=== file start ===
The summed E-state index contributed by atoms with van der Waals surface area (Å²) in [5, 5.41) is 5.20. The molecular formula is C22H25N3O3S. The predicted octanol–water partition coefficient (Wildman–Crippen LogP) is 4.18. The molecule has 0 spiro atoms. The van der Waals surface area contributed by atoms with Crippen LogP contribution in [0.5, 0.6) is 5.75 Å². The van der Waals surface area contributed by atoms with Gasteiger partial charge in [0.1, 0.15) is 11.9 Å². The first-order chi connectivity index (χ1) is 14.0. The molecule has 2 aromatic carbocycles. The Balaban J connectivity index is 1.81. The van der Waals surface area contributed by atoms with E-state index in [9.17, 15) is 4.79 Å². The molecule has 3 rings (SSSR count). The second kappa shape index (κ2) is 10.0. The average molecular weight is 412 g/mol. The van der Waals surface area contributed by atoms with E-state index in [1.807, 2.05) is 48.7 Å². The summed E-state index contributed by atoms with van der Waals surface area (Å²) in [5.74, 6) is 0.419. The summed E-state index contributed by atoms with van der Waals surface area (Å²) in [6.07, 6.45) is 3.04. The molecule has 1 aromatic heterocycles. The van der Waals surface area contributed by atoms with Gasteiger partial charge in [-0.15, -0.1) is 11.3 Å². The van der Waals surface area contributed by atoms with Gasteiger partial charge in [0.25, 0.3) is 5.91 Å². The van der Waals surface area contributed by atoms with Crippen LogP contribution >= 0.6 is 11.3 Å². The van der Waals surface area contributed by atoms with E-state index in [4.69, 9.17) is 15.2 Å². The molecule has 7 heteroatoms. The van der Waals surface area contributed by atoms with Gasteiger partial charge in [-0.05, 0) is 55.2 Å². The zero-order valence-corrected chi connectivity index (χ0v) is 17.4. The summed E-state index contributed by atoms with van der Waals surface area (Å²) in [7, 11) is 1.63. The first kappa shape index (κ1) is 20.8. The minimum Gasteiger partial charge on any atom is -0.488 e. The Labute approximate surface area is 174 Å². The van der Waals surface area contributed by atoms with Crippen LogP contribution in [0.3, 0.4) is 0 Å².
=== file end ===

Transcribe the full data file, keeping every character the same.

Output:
The summed E-state index contributed by atoms with van der Waals surface area (Å²) in [5, 5.41) is 5.20. The molecular formula is C22H25N3O3S. The predicted octanol–water partition coefficient (Wildman–Crippen LogP) is 4.18. The molecule has 0 spiro atoms. The van der Waals surface area contributed by atoms with Crippen LogP contribution in [0.5, 0.6) is 5.75 Å². The van der Waals surface area contributed by atoms with Gasteiger partial charge in [0.1, 0.15) is 11.9 Å². The first-order chi connectivity index (χ1) is 14.0. The molecule has 2 aromatic carbocycles. The Balaban J connectivity index is 1.81. The van der Waals surface area contributed by atoms with E-state index in [9.17, 15) is 4.79 Å². The molecule has 3 rings (SSSR count). The second kappa shape index (κ2) is 10.0. The average molecular weight is 412 g/mol. The van der Waals surface area contributed by atoms with E-state index in [1.807, 2.05) is 48.7 Å². The summed E-state index contributed by atoms with van der Waals surface area (Å²) in [5.74, 6) is 0.419. The summed E-state index contributed by atoms with van der Waals surface area (Å²) in [6.07, 6.45) is 3.04. The molecule has 1 aromatic heterocycles. The van der Waals surface area contributed by atoms with Gasteiger partial charge in [-0.15, -0.1) is 11.3 Å². The van der Waals surface area contributed by atoms with Gasteiger partial charge in [0.25, 0.3) is 5.91 Å². The van der Waals surface area contributed by atoms with Crippen LogP contribution >= 0.6 is 11.3 Å². The van der Waals surface area contributed by atoms with E-state index in [4.69, 9.17) is 15.2 Å². The molecule has 7 heteroatoms. The van der Waals surface area contributed by atoms with Gasteiger partial charge in [-0.05, 0) is 55.2 Å². The zero-order valence-corrected chi connectivity index (χ0v) is 17.4. The summed E-state index contributed by atoms with van der Waals surface area (Å²) in [7, 11) is 1.63. The first kappa shape index (κ1) is 20.8. The minimum Gasteiger partial charge on any atom is -0.488 e. The Labute approximate surface area is 174 Å². The van der Waals surface area contributed by atoms with Crippen LogP contribution in [0.3, 0.4) is 0 Å².